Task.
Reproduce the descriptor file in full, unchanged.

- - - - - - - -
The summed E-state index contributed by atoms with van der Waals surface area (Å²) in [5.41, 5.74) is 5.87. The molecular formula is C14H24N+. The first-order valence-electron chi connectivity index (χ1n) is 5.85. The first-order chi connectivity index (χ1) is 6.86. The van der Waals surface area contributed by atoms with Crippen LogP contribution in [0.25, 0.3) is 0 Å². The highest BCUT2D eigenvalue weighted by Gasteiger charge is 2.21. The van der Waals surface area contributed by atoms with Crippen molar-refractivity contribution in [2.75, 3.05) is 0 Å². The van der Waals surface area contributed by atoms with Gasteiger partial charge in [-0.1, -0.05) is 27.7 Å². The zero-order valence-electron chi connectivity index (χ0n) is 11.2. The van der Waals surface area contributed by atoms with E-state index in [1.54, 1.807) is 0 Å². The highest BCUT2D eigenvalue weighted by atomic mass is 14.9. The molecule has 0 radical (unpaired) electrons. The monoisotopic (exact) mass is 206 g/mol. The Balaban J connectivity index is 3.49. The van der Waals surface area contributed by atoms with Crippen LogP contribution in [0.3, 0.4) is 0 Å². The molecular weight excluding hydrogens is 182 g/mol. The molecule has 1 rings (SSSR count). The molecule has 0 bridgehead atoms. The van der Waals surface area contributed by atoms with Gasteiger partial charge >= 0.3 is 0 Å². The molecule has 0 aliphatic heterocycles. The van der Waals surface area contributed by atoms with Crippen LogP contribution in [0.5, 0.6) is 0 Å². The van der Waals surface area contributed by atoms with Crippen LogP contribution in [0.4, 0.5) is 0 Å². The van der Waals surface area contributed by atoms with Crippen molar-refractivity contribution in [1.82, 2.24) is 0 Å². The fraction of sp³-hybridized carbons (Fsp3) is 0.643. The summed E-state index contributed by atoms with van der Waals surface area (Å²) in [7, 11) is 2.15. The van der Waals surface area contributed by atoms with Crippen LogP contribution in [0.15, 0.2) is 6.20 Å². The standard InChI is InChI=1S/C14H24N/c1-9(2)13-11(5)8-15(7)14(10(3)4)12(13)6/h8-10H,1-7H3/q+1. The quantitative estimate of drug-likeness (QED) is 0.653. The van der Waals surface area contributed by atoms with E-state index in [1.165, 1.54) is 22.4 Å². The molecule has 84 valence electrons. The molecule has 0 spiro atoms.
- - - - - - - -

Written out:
The summed E-state index contributed by atoms with van der Waals surface area (Å²) in [5.41, 5.74) is 5.87. The molecular formula is C14H24N+. The first-order valence-electron chi connectivity index (χ1n) is 5.85. The first-order chi connectivity index (χ1) is 6.86. The van der Waals surface area contributed by atoms with Crippen LogP contribution in [0.25, 0.3) is 0 Å². The highest BCUT2D eigenvalue weighted by Gasteiger charge is 2.21. The van der Waals surface area contributed by atoms with Crippen molar-refractivity contribution in [2.75, 3.05) is 0 Å². The van der Waals surface area contributed by atoms with Gasteiger partial charge in [-0.1, -0.05) is 27.7 Å². The zero-order valence-electron chi connectivity index (χ0n) is 11.2. The van der Waals surface area contributed by atoms with E-state index in [1.54, 1.807) is 0 Å². The highest BCUT2D eigenvalue weighted by atomic mass is 14.9. The molecule has 0 radical (unpaired) electrons. The monoisotopic (exact) mass is 206 g/mol. The Balaban J connectivity index is 3.49. The van der Waals surface area contributed by atoms with Crippen LogP contribution in [0.3, 0.4) is 0 Å². The molecular weight excluding hydrogens is 182 g/mol. The molecule has 1 rings (SSSR count). The molecule has 0 bridgehead atoms. The van der Waals surface area contributed by atoms with Gasteiger partial charge >= 0.3 is 0 Å². The molecule has 0 aliphatic heterocycles. The van der Waals surface area contributed by atoms with Crippen LogP contribution in [0.5, 0.6) is 0 Å². The van der Waals surface area contributed by atoms with Crippen LogP contribution in [0.4, 0.5) is 0 Å². The van der Waals surface area contributed by atoms with Crippen molar-refractivity contribution in [1.82, 2.24) is 0 Å². The fraction of sp³-hybridized carbons (Fsp3) is 0.643. The summed E-state index contributed by atoms with van der Waals surface area (Å²) in [7, 11) is 2.15. The van der Waals surface area contributed by atoms with Crippen LogP contribution in [0.15, 0.2) is 6.20 Å². The standard InChI is InChI=1S/C14H24N/c1-9(2)13-11(5)8-15(7)14(10(3)4)12(13)6/h8-10H,1-7H3/q+1. The quantitative estimate of drug-likeness (QED) is 0.653. The van der Waals surface area contributed by atoms with E-state index in [1.165, 1.54) is 22.4 Å². The molecule has 84 valence electrons. The molecule has 0 spiro atoms.